should python have a sort list-map object in the std-lib?
aleax at mail.comcast.net
Mon Nov 28 06:43:51 CET 2005
Tim Henderson <tim.tadh at gmail.com> wrote:
> The question why are there no sorted dictionaries in python, seems to
> pop up with unseeming regularity. That question in itself in
> nonsensical sense dictionaries are hash-maps, however should python
> have a sorted map type object is a good question.
> clearly many people like have a sorted map, and sorting the keys every
> time seems rather wasteful, as does keeping a separate sorted list of
> the keys.
It may be the most practical approach, though. Designing ONE "ordered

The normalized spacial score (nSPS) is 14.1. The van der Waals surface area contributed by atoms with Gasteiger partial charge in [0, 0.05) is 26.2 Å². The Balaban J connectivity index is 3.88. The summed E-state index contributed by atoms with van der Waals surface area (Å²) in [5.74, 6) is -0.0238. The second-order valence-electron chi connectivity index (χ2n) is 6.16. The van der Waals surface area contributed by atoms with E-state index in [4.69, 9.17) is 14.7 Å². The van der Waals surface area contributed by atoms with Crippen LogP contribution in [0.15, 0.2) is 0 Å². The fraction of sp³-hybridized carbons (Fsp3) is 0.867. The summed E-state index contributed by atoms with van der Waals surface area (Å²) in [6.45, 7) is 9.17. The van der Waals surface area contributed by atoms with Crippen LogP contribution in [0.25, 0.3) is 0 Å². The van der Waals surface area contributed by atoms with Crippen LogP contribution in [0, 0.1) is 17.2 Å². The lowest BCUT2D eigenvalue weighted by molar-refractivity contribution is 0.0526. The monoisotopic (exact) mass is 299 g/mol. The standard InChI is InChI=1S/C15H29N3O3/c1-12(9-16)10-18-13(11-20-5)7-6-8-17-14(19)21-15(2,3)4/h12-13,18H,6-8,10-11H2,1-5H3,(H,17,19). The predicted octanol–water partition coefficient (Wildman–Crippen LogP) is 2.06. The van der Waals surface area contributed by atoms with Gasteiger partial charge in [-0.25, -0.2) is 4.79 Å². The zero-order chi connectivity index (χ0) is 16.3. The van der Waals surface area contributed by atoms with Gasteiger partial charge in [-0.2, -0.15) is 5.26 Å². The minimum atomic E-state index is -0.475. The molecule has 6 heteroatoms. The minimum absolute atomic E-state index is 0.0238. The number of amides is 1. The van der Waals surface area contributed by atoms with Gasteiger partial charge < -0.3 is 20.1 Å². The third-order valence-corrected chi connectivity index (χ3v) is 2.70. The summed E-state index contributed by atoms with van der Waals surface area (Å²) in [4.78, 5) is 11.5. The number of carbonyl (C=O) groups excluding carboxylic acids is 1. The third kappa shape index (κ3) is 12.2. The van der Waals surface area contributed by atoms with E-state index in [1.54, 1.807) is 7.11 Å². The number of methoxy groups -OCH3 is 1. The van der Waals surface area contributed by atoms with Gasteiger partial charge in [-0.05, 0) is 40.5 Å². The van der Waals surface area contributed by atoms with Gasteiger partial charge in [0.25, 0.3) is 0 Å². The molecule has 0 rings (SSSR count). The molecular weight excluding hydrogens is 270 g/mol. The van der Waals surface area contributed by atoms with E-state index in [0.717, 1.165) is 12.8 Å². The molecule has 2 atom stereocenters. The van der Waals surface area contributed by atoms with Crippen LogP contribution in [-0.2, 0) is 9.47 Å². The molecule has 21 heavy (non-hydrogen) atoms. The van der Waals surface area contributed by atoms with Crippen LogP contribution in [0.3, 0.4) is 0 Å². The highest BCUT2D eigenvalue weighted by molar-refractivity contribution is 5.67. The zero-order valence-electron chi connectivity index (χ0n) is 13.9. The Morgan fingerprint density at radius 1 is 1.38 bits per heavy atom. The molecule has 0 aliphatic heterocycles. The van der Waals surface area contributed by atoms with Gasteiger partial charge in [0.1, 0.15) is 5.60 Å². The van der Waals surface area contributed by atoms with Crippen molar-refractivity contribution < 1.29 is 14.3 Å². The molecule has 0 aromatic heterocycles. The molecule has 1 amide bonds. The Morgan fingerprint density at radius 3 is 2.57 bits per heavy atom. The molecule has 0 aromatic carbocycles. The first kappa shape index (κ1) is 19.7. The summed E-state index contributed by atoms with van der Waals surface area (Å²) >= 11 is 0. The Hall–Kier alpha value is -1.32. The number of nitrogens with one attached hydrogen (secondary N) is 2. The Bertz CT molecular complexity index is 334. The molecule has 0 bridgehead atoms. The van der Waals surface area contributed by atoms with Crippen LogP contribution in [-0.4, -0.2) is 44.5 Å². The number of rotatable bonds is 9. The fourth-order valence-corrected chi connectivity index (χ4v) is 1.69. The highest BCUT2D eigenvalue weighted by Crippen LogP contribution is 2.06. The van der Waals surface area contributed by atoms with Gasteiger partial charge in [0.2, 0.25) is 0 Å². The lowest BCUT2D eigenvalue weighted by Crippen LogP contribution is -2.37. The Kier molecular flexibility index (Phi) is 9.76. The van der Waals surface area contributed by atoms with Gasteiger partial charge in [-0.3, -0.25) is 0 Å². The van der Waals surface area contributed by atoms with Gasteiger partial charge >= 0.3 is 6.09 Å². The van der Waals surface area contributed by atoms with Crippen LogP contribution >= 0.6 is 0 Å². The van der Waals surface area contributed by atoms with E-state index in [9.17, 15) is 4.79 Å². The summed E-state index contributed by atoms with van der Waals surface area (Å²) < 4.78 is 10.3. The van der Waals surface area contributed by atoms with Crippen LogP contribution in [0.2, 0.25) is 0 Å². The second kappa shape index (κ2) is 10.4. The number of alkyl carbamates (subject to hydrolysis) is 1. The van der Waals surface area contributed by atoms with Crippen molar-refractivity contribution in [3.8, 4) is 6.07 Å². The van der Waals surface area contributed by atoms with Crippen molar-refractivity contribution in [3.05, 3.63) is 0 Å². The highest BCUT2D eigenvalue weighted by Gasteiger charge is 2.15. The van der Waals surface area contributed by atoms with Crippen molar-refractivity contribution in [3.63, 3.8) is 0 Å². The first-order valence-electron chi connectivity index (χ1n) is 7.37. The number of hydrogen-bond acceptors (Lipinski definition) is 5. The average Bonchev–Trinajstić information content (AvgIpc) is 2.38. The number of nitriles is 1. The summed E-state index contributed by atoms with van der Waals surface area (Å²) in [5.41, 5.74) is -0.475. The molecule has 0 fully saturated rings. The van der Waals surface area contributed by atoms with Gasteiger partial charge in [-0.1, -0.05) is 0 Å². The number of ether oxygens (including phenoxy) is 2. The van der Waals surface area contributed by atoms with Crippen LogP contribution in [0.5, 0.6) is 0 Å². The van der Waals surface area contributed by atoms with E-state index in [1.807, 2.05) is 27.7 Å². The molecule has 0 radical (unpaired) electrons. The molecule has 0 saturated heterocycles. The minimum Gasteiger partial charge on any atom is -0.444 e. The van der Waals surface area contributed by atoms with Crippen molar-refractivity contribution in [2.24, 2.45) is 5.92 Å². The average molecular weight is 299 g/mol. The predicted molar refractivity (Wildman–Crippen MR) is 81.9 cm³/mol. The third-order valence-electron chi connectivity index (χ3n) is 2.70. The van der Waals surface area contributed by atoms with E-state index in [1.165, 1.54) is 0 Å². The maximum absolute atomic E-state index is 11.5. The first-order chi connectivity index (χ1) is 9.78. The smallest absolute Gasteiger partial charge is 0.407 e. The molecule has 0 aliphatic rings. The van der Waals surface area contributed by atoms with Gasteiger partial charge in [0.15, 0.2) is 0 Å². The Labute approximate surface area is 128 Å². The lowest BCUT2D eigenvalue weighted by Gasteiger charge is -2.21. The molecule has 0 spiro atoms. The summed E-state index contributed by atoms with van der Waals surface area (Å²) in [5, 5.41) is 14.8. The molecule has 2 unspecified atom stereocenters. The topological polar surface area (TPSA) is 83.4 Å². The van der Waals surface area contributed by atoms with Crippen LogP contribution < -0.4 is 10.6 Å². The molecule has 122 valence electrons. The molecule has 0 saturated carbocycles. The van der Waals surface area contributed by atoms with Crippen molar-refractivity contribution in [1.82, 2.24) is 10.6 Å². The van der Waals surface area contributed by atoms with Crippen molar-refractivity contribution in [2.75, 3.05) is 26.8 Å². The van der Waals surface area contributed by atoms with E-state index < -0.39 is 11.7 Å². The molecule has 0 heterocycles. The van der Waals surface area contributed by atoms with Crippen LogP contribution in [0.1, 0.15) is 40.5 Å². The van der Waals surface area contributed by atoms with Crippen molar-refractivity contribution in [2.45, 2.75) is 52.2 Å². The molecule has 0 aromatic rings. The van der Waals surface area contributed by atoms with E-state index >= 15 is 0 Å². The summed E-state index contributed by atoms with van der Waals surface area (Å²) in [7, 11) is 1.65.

dictionary" needs to answer several questions that will affect (reduce)
its usefulness no matter how you answer them, such as: do the keys need
to be hashable *as well as* order-comparable? Do copies of key objects
get implicitly taken on insertion? Etc, etc.
> a related question is, in python is it more efficient to a maintain a
> list type in sorted order by inserting each new object in the correct
> location (by say finding it with a binary search and then using del
> list[x]) or appending each new item to the end of said list and using
> the built-in .sort method, or sorted() function?
Depends on the patterns of occurrences of insertions and deletions
versus needs to use the sortedlist, in terms of how do they get bunched
or spread out in time wrt each other. For many cases, the best answer
is, neither of those you mentioned, but rather the functions in heapq.
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